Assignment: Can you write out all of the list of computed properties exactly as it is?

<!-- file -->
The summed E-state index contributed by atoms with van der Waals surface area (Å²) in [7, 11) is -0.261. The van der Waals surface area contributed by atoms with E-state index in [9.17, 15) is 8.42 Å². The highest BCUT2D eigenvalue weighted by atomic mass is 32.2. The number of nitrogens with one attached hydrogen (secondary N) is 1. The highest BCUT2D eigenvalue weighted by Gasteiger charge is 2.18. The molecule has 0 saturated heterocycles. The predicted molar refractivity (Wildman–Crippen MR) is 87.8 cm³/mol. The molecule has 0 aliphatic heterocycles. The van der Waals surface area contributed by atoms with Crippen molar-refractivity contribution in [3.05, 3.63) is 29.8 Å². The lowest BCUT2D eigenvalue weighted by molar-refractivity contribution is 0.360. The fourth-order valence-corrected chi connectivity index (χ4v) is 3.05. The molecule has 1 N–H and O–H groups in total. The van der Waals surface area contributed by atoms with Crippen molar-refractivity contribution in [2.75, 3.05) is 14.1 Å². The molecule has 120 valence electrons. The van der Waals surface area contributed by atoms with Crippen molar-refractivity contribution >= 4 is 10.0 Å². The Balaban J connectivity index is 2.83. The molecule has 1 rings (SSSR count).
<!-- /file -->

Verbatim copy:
The summed E-state index contributed by atoms with van der Waals surface area (Å²) in [7, 11) is -0.261. The van der Waals surface area contributed by atoms with E-state index in [9.17, 15) is 8.42 Å². The highest BCUT2D eigenvalue weighted by atomic mass is 32.2. The number of nitrogens with one attached hydrogen (secondary N) is 1. The highest BCUT2D eigenvalue weighted by Gasteiger charge is 2.18. The molecule has 0 saturated heterocycles. The predicted molar refractivity (Wildman–Crippen MR) is 87.8 cm³/mol. The molecule has 0 aliphatic heterocycles. The van der Waals surface area contributed by atoms with Crippen molar-refractivity contribution in [3.05, 3.63) is 29.8 Å². The lowest BCUT2D eigenvalue weighted by molar-refractivity contribution is 0.360. The fourth-order valence-corrected chi connectivity index (χ4v) is 3.05. The molecule has 1 N–H and O–H groups in total. The van der Waals surface area contributed by atoms with Crippen molar-refractivity contribution in [2.75, 3.05) is 14.1 Å². The molecule has 120 valence electrons. The van der Waals surface area contributed by atoms with Crippen molar-refractivity contribution >= 4 is 10.0 Å². The Balaban J connectivity index is 2.83. The molecule has 1 rings (SSSR count).